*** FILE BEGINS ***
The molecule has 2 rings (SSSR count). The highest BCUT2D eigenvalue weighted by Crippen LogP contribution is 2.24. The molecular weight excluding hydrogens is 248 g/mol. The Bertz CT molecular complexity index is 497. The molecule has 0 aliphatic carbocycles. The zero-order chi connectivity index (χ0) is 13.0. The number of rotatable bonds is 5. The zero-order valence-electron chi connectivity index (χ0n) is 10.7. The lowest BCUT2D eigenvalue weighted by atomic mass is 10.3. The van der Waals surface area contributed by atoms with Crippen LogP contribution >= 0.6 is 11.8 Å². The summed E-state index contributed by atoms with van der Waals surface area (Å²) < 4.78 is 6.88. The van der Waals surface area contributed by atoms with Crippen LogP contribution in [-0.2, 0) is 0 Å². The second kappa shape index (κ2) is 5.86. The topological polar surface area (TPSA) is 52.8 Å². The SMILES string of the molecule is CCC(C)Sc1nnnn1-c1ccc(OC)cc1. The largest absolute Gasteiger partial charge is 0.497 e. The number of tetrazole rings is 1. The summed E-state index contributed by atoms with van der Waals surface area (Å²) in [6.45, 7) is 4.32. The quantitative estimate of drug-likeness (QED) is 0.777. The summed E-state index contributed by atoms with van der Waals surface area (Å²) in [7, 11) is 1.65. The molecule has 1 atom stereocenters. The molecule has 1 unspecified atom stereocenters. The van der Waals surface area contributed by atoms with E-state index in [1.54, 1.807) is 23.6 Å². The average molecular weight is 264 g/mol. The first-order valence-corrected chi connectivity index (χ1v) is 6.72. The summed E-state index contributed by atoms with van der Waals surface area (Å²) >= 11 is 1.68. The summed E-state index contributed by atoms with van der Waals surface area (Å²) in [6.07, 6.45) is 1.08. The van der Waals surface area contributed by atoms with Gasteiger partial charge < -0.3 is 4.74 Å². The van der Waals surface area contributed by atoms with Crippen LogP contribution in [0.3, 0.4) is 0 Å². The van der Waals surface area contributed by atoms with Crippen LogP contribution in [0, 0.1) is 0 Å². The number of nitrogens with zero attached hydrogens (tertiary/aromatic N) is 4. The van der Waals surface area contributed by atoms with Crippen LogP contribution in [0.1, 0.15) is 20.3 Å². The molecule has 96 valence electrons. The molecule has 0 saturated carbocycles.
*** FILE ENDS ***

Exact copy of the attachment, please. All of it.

The molecule has 2 rings (SSSR count). The highest BCUT2D eigenvalue weighted by Crippen LogP contribution is 2.24. The molecular weight excluding hydrogens is 248 g/mol. The Bertz CT molecular complexity index is 497. The molecule has 0 aliphatic carbocycles. The zero-order chi connectivity index (χ0) is 13.0. The number of rotatable bonds is 5. The zero-order valence-electron chi connectivity index (χ0n) is 10.7. The lowest BCUT2D eigenvalue weighted by atomic mass is 10.3. The van der Waals surface area contributed by atoms with Crippen LogP contribution >= 0.6 is 11.8 Å². The summed E-state index contributed by atoms with van der Waals surface area (Å²) < 4.78 is 6.88. The van der Waals surface area contributed by atoms with Crippen LogP contribution in [-0.2, 0) is 0 Å². The second kappa shape index (κ2) is 5.86. The topological polar surface area (TPSA) is 52.8 Å². The SMILES string of the molecule is CCC(C)Sc1nnnn1-c1ccc(OC)cc1. The largest absolute Gasteiger partial charge is 0.497 e. The number of tetrazole rings is 1. The summed E-state index contributed by atoms with van der Waals surface area (Å²) in [6.45, 7) is 4.32. The quantitative estimate of drug-likeness (QED) is 0.777. The summed E-state index contributed by atoms with van der Waals surface area (Å²) in [7, 11) is 1.65. The molecule has 1 atom stereocenters. The molecule has 1 unspecified atom stereocenters. The van der Waals surface area contributed by atoms with E-state index in [1.54, 1.807) is 23.6 Å². The average molecular weight is 264 g/mol. The first-order valence-corrected chi connectivity index (χ1v) is 6.72. The summed E-state index contributed by atoms with van der Waals surface area (Å²) >= 11 is 1.68. The summed E-state index contributed by atoms with van der Waals surface area (Å²) in [6.07, 6.45) is 1.08. The van der Waals surface area contributed by atoms with Gasteiger partial charge < -0.3 is 4.74 Å². The van der Waals surface area contributed by atoms with Crippen LogP contribution in [0.3, 0.4) is 0 Å². The van der Waals surface area contributed by atoms with Crippen LogP contribution in [0, 0.1) is 0 Å². The number of nitrogens with zero attached hydrogens (tertiary/aromatic N) is 4. The van der Waals surface area contributed by atoms with Crippen LogP contribution in [0.1, 0.15) is 20.3 Å². The molecule has 96 valence electrons. The molecule has 0 saturated carbocycles.